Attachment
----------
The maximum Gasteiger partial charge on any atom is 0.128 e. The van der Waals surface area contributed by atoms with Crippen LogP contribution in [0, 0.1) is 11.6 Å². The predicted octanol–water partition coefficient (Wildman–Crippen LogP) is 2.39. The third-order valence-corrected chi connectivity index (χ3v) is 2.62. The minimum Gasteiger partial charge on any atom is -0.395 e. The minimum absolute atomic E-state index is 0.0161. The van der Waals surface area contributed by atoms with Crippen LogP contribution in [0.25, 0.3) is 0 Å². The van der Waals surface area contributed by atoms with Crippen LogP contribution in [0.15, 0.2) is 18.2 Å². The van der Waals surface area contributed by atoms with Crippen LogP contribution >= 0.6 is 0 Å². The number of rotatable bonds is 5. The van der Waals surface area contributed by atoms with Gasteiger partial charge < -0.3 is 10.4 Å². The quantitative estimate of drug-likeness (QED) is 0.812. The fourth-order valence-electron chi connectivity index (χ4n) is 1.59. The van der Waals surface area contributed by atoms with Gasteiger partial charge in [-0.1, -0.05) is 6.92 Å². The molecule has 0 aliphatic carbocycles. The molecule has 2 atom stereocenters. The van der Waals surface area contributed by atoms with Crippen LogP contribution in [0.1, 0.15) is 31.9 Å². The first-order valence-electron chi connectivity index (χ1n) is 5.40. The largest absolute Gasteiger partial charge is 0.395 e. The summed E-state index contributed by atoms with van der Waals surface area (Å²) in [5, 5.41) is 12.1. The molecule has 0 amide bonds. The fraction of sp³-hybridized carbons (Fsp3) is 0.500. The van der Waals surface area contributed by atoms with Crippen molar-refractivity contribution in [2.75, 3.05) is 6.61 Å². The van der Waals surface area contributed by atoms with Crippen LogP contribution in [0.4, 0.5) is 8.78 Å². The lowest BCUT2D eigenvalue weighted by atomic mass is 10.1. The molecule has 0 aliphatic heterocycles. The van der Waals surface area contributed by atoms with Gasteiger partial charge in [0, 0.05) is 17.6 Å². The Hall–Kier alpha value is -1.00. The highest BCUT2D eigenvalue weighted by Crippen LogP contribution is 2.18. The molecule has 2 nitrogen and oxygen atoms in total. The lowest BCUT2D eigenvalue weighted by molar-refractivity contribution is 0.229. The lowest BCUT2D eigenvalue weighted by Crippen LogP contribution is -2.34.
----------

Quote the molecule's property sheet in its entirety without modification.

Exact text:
The maximum Gasteiger partial charge on any atom is 0.128 e. The van der Waals surface area contributed by atoms with Crippen LogP contribution in [0, 0.1) is 11.6 Å². The predicted octanol–water partition coefficient (Wildman–Crippen LogP) is 2.39. The third-order valence-corrected chi connectivity index (χ3v) is 2.62. The minimum Gasteiger partial charge on any atom is -0.395 e. The minimum absolute atomic E-state index is 0.0161. The van der Waals surface area contributed by atoms with Crippen LogP contribution in [0.25, 0.3) is 0 Å². The van der Waals surface area contributed by atoms with Crippen LogP contribution in [0.15, 0.2) is 18.2 Å². The van der Waals surface area contributed by atoms with Crippen LogP contribution >= 0.6 is 0 Å². The number of rotatable bonds is 5. The van der Waals surface area contributed by atoms with Gasteiger partial charge < -0.3 is 10.4 Å². The quantitative estimate of drug-likeness (QED) is 0.812. The fourth-order valence-electron chi connectivity index (χ4n) is 1.59. The van der Waals surface area contributed by atoms with Gasteiger partial charge in [-0.1, -0.05) is 6.92 Å². The molecule has 0 aliphatic carbocycles. The molecule has 2 atom stereocenters. The van der Waals surface area contributed by atoms with Crippen LogP contribution in [0.1, 0.15) is 31.9 Å². The first-order valence-electron chi connectivity index (χ1n) is 5.40. The largest absolute Gasteiger partial charge is 0.395 e. The summed E-state index contributed by atoms with van der Waals surface area (Å²) in [5, 5.41) is 12.1. The molecule has 0 amide bonds. The fraction of sp³-hybridized carbons (Fsp3) is 0.500. The van der Waals surface area contributed by atoms with Crippen molar-refractivity contribution in [2.75, 3.05) is 6.61 Å². The van der Waals surface area contributed by atoms with Crippen LogP contribution in [0.4, 0.5) is 8.78 Å². The lowest BCUT2D eigenvalue weighted by atomic mass is 10.1. The molecule has 0 aliphatic heterocycles. The van der Waals surface area contributed by atoms with Gasteiger partial charge in [0, 0.05) is 17.6 Å². The Hall–Kier alpha value is -1.00. The highest BCUT2D eigenvalue weighted by Crippen LogP contribution is 2.18. The molecule has 2 nitrogen and oxygen atoms in total. The lowest BCUT2D eigenvalue weighted by molar-refractivity contribution is 0.229. The lowest BCUT2D eigenvalue weighted by Crippen LogP contribution is -2.34.